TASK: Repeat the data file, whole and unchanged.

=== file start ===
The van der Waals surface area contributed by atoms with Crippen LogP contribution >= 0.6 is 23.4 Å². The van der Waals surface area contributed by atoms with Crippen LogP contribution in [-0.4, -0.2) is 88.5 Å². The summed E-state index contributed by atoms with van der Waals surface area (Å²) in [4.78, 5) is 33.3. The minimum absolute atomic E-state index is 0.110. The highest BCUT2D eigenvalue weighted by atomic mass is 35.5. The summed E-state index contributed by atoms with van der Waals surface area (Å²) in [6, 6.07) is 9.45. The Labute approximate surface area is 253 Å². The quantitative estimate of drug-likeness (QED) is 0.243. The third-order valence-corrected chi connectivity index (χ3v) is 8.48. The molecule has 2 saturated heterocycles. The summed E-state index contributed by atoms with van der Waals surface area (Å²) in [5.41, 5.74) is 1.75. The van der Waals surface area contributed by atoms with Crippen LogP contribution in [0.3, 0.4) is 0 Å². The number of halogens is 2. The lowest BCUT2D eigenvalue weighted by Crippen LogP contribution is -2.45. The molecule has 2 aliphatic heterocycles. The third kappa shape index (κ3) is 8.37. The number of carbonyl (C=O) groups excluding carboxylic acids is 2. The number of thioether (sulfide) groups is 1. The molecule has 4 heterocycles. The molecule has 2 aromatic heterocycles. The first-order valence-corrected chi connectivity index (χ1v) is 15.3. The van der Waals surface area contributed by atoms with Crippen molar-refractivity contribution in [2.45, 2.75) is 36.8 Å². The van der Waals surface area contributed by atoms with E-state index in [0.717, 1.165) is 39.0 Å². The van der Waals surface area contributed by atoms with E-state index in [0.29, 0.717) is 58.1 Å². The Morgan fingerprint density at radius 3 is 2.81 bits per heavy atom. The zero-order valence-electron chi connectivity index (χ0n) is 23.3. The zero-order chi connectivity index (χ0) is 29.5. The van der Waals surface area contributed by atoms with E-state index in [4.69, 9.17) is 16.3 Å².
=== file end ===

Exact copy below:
The van der Waals surface area contributed by atoms with Crippen LogP contribution >= 0.6 is 23.4 Å². The van der Waals surface area contributed by atoms with Crippen LogP contribution in [-0.4, -0.2) is 88.5 Å². The summed E-state index contributed by atoms with van der Waals surface area (Å²) in [4.78, 5) is 33.3. The minimum absolute atomic E-state index is 0.110. The highest BCUT2D eigenvalue weighted by atomic mass is 35.5. The summed E-state index contributed by atoms with van der Waals surface area (Å²) in [6, 6.07) is 9.45. The Labute approximate surface area is 253 Å². The quantitative estimate of drug-likeness (QED) is 0.243. The third-order valence-corrected chi connectivity index (χ3v) is 8.48. The molecule has 2 saturated heterocycles. The summed E-state index contributed by atoms with van der Waals surface area (Å²) in [5.41, 5.74) is 1.75. The van der Waals surface area contributed by atoms with Crippen LogP contribution in [0.3, 0.4) is 0 Å². The number of halogens is 2. The lowest BCUT2D eigenvalue weighted by Crippen LogP contribution is -2.45. The molecule has 2 aliphatic heterocycles. The third kappa shape index (κ3) is 8.37. The number of carbonyl (C=O) groups excluding carboxylic acids is 2. The number of thioether (sulfide) groups is 1. The molecule has 4 heterocycles. The molecule has 2 aromatic heterocycles. The first-order valence-corrected chi connectivity index (χ1v) is 15.3. The van der Waals surface area contributed by atoms with Crippen molar-refractivity contribution in [2.45, 2.75) is 36.8 Å². The van der Waals surface area contributed by atoms with E-state index in [0.717, 1.165) is 39.0 Å². The van der Waals surface area contributed by atoms with E-state index in [0.29, 0.717) is 58.1 Å². The Morgan fingerprint density at radius 3 is 2.81 bits per heavy atom. The zero-order valence-electron chi connectivity index (χ0n) is 23.3. The zero-order chi connectivity index (χ0) is 29.5. The van der Waals surface area contributed by atoms with E-state index in [4.69, 9.17) is 16.3 Å².